The house was designed for Morrison and his wife, Venetia, by the classical architect George Saumarez Smith and the main garden rolls away from its east side. The above-mentioned exotic border lies to the south of a great lawn, and a corresponding border, filled with hard-working perennials and shrubs, balances the opposite side. You don’t get to see everything at once, owing to Morrison’s introduction of offset rows of pyramidal clipped hornbeams which margin the lawn, controlling and filtering the views.
The lawn’s far end leads to views of old oak trees in pasture and the summit of Martinsell Hill, an Iron Age fort on the surrounding chalky downs. The lawn itself is not terminated by a ha-ha, as might be expected, but instead, its curved edge is fringed with the tall, purple moor grass Molinia caerulea subsp. caerulea ‘Dauerstrahl’. This is another of Morrison’s inspired ideas, for the molinia enjoys the soaking it gets from a shallow moat/lily pond that serves to drain the substantial lawn. It also hints at the vision of “wilderness” that comes into view, via the two-acre wild flower meadow.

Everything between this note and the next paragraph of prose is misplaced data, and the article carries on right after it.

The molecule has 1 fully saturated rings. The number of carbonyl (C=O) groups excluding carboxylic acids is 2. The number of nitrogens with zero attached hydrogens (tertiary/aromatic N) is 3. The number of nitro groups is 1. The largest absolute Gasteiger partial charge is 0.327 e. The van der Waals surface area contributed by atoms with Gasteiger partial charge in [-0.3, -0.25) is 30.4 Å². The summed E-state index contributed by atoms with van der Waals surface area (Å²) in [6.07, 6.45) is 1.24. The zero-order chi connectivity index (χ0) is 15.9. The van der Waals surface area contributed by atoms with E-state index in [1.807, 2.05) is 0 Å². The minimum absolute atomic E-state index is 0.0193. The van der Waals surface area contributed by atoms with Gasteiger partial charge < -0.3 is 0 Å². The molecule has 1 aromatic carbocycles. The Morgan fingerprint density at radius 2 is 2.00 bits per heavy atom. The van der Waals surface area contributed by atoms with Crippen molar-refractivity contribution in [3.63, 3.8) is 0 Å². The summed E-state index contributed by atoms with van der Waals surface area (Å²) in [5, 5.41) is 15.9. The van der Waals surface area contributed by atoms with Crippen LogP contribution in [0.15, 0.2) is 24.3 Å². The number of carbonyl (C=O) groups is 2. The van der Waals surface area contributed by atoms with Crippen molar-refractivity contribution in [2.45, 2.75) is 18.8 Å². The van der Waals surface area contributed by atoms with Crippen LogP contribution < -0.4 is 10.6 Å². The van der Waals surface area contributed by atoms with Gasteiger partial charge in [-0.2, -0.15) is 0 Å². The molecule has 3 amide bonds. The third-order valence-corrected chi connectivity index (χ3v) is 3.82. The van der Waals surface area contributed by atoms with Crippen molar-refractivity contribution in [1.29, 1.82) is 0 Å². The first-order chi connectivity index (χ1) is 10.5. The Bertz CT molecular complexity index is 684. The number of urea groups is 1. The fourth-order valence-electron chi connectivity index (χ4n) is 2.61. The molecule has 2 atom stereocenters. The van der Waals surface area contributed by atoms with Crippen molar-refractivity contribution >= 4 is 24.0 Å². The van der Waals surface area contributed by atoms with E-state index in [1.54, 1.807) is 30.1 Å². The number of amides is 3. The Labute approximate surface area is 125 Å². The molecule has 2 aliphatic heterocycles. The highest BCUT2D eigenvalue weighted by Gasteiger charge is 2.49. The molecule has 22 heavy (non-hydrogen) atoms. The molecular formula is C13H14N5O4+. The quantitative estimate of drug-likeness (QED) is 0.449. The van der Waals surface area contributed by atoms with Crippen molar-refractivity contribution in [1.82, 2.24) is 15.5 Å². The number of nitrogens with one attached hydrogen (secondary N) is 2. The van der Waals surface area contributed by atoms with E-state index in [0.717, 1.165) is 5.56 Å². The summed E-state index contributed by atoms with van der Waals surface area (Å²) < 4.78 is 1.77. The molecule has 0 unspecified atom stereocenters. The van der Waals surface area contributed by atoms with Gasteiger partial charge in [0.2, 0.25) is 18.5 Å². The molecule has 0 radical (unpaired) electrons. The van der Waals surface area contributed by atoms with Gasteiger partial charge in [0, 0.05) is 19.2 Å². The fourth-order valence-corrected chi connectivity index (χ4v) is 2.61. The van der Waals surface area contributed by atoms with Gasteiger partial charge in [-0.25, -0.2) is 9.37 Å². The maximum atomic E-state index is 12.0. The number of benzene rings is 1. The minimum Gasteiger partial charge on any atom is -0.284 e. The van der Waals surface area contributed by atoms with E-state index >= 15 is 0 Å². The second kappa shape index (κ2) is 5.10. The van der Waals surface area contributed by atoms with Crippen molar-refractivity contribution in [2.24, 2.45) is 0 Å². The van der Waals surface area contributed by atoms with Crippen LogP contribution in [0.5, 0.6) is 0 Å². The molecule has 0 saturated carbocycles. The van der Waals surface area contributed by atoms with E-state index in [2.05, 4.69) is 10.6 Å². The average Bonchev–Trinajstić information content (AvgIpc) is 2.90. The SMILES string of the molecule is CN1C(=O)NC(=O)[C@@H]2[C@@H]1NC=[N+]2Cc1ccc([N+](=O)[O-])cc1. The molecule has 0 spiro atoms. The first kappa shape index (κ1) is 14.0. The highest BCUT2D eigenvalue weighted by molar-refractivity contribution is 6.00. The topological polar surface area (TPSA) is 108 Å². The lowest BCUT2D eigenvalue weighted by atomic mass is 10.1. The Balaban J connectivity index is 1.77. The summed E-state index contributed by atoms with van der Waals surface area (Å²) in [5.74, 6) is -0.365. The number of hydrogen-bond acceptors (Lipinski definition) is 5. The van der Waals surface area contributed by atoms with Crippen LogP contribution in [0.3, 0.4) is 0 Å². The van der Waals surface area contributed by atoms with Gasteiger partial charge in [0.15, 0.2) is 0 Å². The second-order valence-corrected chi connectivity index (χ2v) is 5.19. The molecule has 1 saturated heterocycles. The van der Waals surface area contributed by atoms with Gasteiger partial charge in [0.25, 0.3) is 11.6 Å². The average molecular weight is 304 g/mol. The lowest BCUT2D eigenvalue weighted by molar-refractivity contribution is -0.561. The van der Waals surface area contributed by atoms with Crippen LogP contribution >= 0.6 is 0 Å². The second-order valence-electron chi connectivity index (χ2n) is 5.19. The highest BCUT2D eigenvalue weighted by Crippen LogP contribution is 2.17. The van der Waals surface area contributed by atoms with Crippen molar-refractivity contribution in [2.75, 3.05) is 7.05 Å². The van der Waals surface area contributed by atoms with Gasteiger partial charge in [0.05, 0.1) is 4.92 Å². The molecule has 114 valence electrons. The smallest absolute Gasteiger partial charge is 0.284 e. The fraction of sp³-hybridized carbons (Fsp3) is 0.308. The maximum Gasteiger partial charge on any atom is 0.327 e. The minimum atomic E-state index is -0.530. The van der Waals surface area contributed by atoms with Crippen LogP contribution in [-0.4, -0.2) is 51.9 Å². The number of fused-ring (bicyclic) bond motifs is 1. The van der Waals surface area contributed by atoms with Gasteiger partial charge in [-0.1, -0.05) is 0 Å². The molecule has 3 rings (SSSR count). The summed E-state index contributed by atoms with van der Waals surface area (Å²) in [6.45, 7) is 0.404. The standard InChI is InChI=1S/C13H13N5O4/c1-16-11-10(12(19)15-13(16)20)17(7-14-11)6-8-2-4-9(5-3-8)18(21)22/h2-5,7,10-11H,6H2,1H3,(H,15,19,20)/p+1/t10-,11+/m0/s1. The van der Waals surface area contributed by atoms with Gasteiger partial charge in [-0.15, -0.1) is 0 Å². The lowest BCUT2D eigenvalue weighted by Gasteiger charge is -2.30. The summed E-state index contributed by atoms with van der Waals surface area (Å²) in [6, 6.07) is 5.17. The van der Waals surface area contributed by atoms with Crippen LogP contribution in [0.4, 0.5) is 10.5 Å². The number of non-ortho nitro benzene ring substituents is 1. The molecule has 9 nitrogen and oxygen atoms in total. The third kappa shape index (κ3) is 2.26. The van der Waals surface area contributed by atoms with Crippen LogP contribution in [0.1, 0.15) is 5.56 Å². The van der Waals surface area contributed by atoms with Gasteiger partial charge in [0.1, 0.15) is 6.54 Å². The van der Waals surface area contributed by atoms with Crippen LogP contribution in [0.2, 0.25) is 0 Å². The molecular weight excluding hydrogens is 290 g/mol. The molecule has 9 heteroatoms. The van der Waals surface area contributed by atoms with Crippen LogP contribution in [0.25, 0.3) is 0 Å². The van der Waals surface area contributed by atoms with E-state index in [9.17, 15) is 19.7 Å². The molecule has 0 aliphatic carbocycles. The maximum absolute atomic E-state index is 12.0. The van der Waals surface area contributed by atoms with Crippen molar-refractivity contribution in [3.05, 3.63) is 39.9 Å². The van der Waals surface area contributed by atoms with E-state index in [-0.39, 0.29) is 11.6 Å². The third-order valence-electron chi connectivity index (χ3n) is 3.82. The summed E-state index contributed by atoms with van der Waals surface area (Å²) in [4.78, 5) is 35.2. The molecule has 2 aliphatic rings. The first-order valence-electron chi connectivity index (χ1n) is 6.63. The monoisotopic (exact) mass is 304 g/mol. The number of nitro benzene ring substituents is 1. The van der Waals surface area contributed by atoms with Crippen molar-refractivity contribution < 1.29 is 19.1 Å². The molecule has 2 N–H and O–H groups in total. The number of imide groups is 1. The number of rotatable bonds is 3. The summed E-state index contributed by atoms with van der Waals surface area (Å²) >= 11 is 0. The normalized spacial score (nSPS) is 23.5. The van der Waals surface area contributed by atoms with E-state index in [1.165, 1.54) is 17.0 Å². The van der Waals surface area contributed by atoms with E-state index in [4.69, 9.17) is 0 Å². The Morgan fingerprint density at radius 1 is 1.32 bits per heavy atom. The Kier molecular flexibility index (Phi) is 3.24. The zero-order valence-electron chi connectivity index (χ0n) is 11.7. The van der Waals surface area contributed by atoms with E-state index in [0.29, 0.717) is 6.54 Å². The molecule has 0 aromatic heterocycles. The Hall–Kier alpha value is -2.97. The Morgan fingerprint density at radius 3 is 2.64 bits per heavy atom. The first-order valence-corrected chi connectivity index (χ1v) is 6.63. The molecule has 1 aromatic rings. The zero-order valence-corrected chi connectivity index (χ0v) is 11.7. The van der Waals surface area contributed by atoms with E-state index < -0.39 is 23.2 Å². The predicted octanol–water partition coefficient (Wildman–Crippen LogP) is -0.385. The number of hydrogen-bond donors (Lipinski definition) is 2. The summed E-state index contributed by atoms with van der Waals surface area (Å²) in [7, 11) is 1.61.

Every garden needs its meadow these days, or so it seems, and while some people adhere to a strict diet of native flowers, others opt for “meadow-ish” wildernesses which owe more of their inspiration to the species found in overseas prairies and steppes. Morrison called in the maestro of meadows, James Hitchmough, a celebrated plant ecologist based at Sheffield University, to devise a plan for his, which was planted from seed as recently as 2014.
Herbicide dealt with existing weeds at the outset, then the curved paths that snake through it were laid. A sand surface was laid before sowing the seeds, helping to lower the nutrient levels to give the seedlings a chance.